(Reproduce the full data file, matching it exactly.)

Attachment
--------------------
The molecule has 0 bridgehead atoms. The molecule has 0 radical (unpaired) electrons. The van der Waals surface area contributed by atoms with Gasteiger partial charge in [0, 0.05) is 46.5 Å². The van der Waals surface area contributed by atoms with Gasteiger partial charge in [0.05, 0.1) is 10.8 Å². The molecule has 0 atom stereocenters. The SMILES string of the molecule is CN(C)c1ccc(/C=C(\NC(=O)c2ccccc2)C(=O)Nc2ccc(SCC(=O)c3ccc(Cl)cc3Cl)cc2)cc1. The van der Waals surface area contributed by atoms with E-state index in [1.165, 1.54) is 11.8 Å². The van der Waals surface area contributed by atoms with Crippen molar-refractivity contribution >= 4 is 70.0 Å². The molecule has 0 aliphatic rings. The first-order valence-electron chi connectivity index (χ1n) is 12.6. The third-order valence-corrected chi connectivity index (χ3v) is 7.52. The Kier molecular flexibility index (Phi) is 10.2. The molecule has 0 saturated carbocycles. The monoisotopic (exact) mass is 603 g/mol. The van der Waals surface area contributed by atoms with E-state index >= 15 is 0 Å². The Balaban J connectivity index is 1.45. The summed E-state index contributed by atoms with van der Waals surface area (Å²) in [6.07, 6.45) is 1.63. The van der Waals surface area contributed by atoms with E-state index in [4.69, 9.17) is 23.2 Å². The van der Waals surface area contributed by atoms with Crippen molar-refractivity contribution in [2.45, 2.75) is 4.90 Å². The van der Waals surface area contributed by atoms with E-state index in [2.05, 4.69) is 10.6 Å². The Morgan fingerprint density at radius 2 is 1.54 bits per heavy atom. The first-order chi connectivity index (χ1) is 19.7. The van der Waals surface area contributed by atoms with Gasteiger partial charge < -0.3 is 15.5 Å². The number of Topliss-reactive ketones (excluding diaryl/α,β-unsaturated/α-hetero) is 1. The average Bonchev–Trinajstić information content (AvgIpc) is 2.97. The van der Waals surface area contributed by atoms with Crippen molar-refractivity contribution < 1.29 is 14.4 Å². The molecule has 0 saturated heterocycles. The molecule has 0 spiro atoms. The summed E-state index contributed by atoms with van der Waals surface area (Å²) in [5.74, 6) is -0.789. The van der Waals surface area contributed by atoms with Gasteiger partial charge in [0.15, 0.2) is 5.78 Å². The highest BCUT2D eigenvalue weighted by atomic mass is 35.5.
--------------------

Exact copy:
The molecule has 0 bridgehead atoms. The molecule has 0 radical (unpaired) electrons. The van der Waals surface area contributed by atoms with Gasteiger partial charge in [0, 0.05) is 46.5 Å². The van der Waals surface area contributed by atoms with Gasteiger partial charge in [0.05, 0.1) is 10.8 Å². The molecule has 0 atom stereocenters. The SMILES string of the molecule is CN(C)c1ccc(/C=C(\NC(=O)c2ccccc2)C(=O)Nc2ccc(SCC(=O)c3ccc(Cl)cc3Cl)cc2)cc1. The van der Waals surface area contributed by atoms with E-state index in [1.165, 1.54) is 11.8 Å². The van der Waals surface area contributed by atoms with Crippen molar-refractivity contribution >= 4 is 70.0 Å². The molecule has 0 aliphatic rings. The first-order valence-electron chi connectivity index (χ1n) is 12.6. The third-order valence-corrected chi connectivity index (χ3v) is 7.52. The Kier molecular flexibility index (Phi) is 10.2. The molecule has 0 saturated carbocycles. The monoisotopic (exact) mass is 603 g/mol. The van der Waals surface area contributed by atoms with E-state index >= 15 is 0 Å². The Balaban J connectivity index is 1.45. The summed E-state index contributed by atoms with van der Waals surface area (Å²) in [6.07, 6.45) is 1.63. The van der Waals surface area contributed by atoms with E-state index in [4.69, 9.17) is 23.2 Å². The van der Waals surface area contributed by atoms with Crippen molar-refractivity contribution in [2.45, 2.75) is 4.90 Å². The van der Waals surface area contributed by atoms with E-state index in [2.05, 4.69) is 10.6 Å². The Morgan fingerprint density at radius 2 is 1.54 bits per heavy atom. The first-order chi connectivity index (χ1) is 19.7. The van der Waals surface area contributed by atoms with Gasteiger partial charge < -0.3 is 15.5 Å². The number of Topliss-reactive ketones (excluding diaryl/α,β-unsaturated/α-hetero) is 1. The average Bonchev–Trinajstić information content (AvgIpc) is 2.97. The van der Waals surface area contributed by atoms with Crippen molar-refractivity contribution < 1.29 is 14.4 Å². The molecule has 0 saturated heterocycles. The molecule has 0 spiro atoms. The summed E-state index contributed by atoms with van der Waals surface area (Å²) in [5.74, 6) is -0.789. The van der Waals surface area contributed by atoms with Gasteiger partial charge in [0.15, 0.2) is 5.78 Å². The highest BCUT2D eigenvalue weighted by atomic mass is 35.5.